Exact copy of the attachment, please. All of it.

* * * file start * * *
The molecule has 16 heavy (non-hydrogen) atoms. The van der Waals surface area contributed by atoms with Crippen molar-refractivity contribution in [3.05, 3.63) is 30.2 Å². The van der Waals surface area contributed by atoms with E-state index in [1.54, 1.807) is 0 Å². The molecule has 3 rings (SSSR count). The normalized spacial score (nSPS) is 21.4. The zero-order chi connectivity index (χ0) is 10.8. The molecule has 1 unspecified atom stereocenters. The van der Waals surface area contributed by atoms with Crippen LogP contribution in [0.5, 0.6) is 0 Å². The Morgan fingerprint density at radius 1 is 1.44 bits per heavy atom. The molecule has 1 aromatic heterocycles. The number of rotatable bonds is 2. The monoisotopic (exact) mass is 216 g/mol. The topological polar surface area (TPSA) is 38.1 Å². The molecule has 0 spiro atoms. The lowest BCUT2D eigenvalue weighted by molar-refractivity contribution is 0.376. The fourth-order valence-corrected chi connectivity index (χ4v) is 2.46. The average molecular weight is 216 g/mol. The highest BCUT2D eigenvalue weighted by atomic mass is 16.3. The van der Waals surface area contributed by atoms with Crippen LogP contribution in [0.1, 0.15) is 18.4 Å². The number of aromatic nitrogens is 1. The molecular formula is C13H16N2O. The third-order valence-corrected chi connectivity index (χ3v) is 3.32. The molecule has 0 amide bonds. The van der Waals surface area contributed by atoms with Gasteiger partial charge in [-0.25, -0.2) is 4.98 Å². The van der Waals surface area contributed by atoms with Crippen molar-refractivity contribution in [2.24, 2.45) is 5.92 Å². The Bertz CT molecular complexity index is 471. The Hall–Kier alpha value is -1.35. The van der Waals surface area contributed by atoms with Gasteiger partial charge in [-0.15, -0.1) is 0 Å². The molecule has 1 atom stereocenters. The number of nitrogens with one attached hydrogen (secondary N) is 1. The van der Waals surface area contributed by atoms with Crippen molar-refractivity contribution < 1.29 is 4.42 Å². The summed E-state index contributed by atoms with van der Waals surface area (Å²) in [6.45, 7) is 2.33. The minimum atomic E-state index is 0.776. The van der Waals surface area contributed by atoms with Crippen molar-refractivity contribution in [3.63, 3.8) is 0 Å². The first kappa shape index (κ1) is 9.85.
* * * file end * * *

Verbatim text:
The molecule has 16 heavy (non-hydrogen) atoms. The van der Waals surface area contributed by atoms with Crippen molar-refractivity contribution in [3.05, 3.63) is 30.2 Å². The van der Waals surface area contributed by atoms with E-state index in [1.54, 1.807) is 0 Å². The molecule has 3 rings (SSSR count). The normalized spacial score (nSPS) is 21.4. The zero-order chi connectivity index (χ0) is 10.8. The molecule has 1 unspecified atom stereocenters. The van der Waals surface area contributed by atoms with Crippen LogP contribution in [0.5, 0.6) is 0 Å². The Morgan fingerprint density at radius 1 is 1.44 bits per heavy atom. The molecule has 1 aromatic heterocycles. The number of rotatable bonds is 2. The monoisotopic (exact) mass is 216 g/mol. The topological polar surface area (TPSA) is 38.1 Å². The molecule has 0 spiro atoms. The lowest BCUT2D eigenvalue weighted by molar-refractivity contribution is 0.376. The fourth-order valence-corrected chi connectivity index (χ4v) is 2.46. The average molecular weight is 216 g/mol. The highest BCUT2D eigenvalue weighted by atomic mass is 16.3. The van der Waals surface area contributed by atoms with Crippen LogP contribution in [0.1, 0.15) is 18.4 Å². The number of aromatic nitrogens is 1. The molecular formula is C13H16N2O. The third-order valence-corrected chi connectivity index (χ3v) is 3.32. The molecule has 0 amide bonds. The van der Waals surface area contributed by atoms with Gasteiger partial charge in [-0.25, -0.2) is 4.98 Å². The van der Waals surface area contributed by atoms with Crippen molar-refractivity contribution in [2.24, 2.45) is 5.92 Å². The Bertz CT molecular complexity index is 471. The Hall–Kier alpha value is -1.35. The van der Waals surface area contributed by atoms with Gasteiger partial charge in [-0.15, -0.1) is 0 Å². The molecule has 1 atom stereocenters. The number of nitrogens with one attached hydrogen (secondary N) is 1. The van der Waals surface area contributed by atoms with Crippen molar-refractivity contribution < 1.29 is 4.42 Å². The summed E-state index contributed by atoms with van der Waals surface area (Å²) in [6.45, 7) is 2.33. The minimum atomic E-state index is 0.776. The van der Waals surface area contributed by atoms with Crippen molar-refractivity contribution in [3.63, 3.8) is 0 Å². The first kappa shape index (κ1) is 9.85.